Out of the fog
Updated: Oct 18
I was beginning to fear I’d never write in my blog again! When things get a bit rough in my life, I clam up and find I can’t share.
A belated explanation: I have just surfaced after a few extremely difficult years. In a nutshell, I returned to live in Northern Ireland full time in 2017 to help my elderly father. He quickly descended into dementia, which in my opinion is the absolute worst thing to happen to a person. Without going into details, I pretty much had a breakdown. There’s a name for it: caregiver burnout. Then Dad died in November 2019, and I began to prepare my return to Oregon. Then I decided to postpone leaving because my nephew was getting married in Spring of 2020. And we all know what happened that year ... Covid. Consequently, I ended up waiting a few months to return.
At first, I was so relieved to be safe at home, away from the terrible memories of Dad’s affliction. I was overwhelmingly grateful, even though I missed my family and friends in Northern Ireland. Only then did I begin to process the past few years. That’s when the problems began. I sank into despair. That’s the only word to describe it. I despaired that I couldn’t help Dad more; I felt I failed him.
Ours is a complicated family. Isn’t everyone’s? It’s just that now both of my parents have died, I have time for intense and proper introspection. Only now could I find out who I actually am. Fortunately, I’m still me! But now I can see with painful clarity how damaging the early dynamics in my family were. Children learn their behavior from their parents. I won’t go into the nature versus nurture debate; I agree we are probably born with our own foibles! But how you deal with generally navigating life is surely learned by observing those closest to us.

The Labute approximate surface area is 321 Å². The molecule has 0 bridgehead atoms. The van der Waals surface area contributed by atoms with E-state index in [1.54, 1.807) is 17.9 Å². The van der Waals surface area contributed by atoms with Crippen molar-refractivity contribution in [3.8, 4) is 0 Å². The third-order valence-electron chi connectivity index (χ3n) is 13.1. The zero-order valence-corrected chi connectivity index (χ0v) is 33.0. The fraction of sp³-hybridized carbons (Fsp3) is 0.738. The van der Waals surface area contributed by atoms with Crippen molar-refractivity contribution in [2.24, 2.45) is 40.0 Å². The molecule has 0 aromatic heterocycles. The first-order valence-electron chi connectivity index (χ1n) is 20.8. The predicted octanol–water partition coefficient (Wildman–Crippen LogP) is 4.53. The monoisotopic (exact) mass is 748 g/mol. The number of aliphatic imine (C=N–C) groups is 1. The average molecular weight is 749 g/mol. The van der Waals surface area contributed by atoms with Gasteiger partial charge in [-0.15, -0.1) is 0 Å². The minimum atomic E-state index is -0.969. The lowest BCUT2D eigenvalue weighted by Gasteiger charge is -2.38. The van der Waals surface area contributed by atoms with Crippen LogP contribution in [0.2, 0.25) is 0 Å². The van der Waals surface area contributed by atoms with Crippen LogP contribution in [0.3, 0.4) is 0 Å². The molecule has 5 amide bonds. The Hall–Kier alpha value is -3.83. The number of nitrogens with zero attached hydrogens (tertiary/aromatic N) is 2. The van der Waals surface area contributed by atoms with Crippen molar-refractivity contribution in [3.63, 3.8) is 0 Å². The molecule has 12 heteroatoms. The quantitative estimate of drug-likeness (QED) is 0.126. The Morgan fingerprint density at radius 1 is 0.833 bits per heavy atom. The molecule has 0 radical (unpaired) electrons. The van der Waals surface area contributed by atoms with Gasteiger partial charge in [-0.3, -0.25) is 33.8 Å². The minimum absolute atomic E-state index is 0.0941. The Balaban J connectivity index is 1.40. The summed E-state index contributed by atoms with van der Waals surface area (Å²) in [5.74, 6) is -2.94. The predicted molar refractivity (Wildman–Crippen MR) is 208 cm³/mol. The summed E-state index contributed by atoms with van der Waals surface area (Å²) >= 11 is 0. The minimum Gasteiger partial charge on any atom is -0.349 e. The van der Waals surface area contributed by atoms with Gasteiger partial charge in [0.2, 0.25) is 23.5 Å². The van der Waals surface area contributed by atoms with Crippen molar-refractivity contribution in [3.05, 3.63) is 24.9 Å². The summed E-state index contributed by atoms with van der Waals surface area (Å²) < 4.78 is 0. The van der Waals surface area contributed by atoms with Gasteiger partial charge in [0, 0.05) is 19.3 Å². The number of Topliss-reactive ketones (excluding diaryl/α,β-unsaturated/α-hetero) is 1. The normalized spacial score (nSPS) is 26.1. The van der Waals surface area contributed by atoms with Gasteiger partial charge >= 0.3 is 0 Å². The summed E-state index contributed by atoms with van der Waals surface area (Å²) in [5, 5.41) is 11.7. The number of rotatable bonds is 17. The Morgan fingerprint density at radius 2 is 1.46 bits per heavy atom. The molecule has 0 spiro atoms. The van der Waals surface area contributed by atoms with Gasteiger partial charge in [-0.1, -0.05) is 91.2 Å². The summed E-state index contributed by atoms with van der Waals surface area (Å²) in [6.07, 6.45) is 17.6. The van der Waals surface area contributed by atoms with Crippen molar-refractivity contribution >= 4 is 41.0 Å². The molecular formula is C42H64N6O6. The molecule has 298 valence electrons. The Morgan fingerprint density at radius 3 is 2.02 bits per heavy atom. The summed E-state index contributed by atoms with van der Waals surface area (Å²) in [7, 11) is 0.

Both my parents had quick tempers. They were not physically demonstrative, except for a peck on the cheek to say goodnight. They never praised their children, and only seemed to criticize. Both were emotionally unavailable, particularly my father. All the details are probably worth going into in another blog, so perhaps I'll share them at a later date.
The result is that I blundered through life, making the classic mistakes that the children of emotionally abusive parents make. Abandonment issues. Insecurity. No self-confidence, no idea really of who you are and what you want from life. Until these past three years of self-reflection, I never knew why I behaved the way I did throughout my life. Nothing criminal or dangerous. But so many cringe-worthy memories that are so difficult to forgive or forget.
Of course there are lots of great memories too, but I’m concentrating on this new insight. I’m learning to forgive myself now that I understand. I’ve begun to feel great compassion for myself, which is something I never knew how to do before. Or that it was even possible!
I’d say I’ve finally emerged from the fog. What’s next, is the question. I’m looking forward to finding out!
With Dad and his dog, Cooper.